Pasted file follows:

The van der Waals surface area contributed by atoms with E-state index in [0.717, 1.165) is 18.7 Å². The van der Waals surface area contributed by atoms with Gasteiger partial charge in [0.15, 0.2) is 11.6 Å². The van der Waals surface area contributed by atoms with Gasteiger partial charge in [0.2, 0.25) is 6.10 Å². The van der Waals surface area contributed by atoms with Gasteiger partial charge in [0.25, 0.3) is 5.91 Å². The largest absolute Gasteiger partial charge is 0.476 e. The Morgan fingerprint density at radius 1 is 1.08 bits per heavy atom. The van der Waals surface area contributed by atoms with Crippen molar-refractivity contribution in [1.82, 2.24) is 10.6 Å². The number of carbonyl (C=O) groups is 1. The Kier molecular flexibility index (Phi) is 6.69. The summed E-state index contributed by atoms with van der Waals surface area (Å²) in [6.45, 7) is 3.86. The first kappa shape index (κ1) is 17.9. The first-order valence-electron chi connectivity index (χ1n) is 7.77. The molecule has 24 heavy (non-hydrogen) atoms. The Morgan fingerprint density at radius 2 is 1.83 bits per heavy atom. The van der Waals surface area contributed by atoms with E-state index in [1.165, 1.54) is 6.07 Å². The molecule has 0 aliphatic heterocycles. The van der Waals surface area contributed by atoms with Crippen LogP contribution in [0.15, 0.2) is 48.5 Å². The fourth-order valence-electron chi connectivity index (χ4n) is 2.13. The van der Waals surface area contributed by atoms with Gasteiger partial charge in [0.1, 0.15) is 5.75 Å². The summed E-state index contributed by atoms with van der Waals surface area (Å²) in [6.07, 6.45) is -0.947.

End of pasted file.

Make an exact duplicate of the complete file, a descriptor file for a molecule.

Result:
The van der Waals surface area contributed by atoms with E-state index in [0.717, 1.165) is 18.7 Å². The van der Waals surface area contributed by atoms with Gasteiger partial charge in [0.15, 0.2) is 11.6 Å². The van der Waals surface area contributed by atoms with Gasteiger partial charge in [0.2, 0.25) is 6.10 Å². The van der Waals surface area contributed by atoms with Gasteiger partial charge in [0.25, 0.3) is 5.91 Å². The largest absolute Gasteiger partial charge is 0.476 e. The Morgan fingerprint density at radius 1 is 1.08 bits per heavy atom. The van der Waals surface area contributed by atoms with Crippen molar-refractivity contribution in [1.82, 2.24) is 10.6 Å². The number of carbonyl (C=O) groups is 1. The Kier molecular flexibility index (Phi) is 6.69. The summed E-state index contributed by atoms with van der Waals surface area (Å²) in [6.45, 7) is 3.86. The first kappa shape index (κ1) is 17.9. The first-order valence-electron chi connectivity index (χ1n) is 7.77. The molecule has 24 heavy (non-hydrogen) atoms. The Morgan fingerprint density at radius 2 is 1.83 bits per heavy atom. The van der Waals surface area contributed by atoms with E-state index in [1.165, 1.54) is 6.07 Å². The molecule has 0 aliphatic heterocycles. The van der Waals surface area contributed by atoms with Crippen LogP contribution in [0.15, 0.2) is 48.5 Å². The fourth-order valence-electron chi connectivity index (χ4n) is 2.13. The van der Waals surface area contributed by atoms with Gasteiger partial charge in [0.1, 0.15) is 5.75 Å². The summed E-state index contributed by atoms with van der Waals surface area (Å²) in [6.07, 6.45) is -0.947.